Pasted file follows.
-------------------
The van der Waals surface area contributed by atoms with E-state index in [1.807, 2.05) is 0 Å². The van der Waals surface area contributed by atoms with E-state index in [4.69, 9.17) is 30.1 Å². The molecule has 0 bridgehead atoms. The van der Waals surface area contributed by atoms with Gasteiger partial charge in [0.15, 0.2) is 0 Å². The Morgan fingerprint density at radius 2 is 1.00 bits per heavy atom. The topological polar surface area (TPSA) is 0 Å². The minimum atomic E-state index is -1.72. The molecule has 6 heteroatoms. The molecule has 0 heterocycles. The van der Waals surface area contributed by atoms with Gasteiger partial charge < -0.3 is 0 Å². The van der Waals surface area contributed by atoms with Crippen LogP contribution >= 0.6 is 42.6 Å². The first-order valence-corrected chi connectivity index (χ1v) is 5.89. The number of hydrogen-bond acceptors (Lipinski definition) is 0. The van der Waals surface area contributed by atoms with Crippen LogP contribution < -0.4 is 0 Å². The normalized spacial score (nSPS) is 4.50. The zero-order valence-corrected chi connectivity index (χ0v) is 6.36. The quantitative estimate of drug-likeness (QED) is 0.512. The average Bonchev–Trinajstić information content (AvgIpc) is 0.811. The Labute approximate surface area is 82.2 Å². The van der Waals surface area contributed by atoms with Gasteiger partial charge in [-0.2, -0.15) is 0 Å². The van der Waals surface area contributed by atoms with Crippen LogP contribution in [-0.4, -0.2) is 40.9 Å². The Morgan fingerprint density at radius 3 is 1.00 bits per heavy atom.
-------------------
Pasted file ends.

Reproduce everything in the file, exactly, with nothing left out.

The van der Waals surface area contributed by atoms with E-state index in [1.807, 2.05) is 0 Å². The van der Waals surface area contributed by atoms with E-state index in [4.69, 9.17) is 30.1 Å². The molecule has 0 bridgehead atoms. The van der Waals surface area contributed by atoms with Gasteiger partial charge in [0.15, 0.2) is 0 Å². The Morgan fingerprint density at radius 2 is 1.00 bits per heavy atom. The topological polar surface area (TPSA) is 0 Å². The minimum atomic E-state index is -1.72. The molecule has 6 heteroatoms. The molecule has 0 heterocycles. The van der Waals surface area contributed by atoms with Gasteiger partial charge < -0.3 is 0 Å². The van der Waals surface area contributed by atoms with Crippen LogP contribution >= 0.6 is 42.6 Å². The first-order valence-corrected chi connectivity index (χ1v) is 5.89. The number of hydrogen-bond acceptors (Lipinski definition) is 0. The van der Waals surface area contributed by atoms with Crippen LogP contribution < -0.4 is 0 Å². The normalized spacial score (nSPS) is 4.50. The zero-order valence-corrected chi connectivity index (χ0v) is 6.36. The quantitative estimate of drug-likeness (QED) is 0.512. The average Bonchev–Trinajstić information content (AvgIpc) is 0.811. The Labute approximate surface area is 82.2 Å². The van der Waals surface area contributed by atoms with Gasteiger partial charge in [-0.2, -0.15) is 0 Å². The van der Waals surface area contributed by atoms with Crippen LogP contribution in [-0.4, -0.2) is 40.9 Å². The Morgan fingerprint density at radius 3 is 1.00 bits per heavy atom.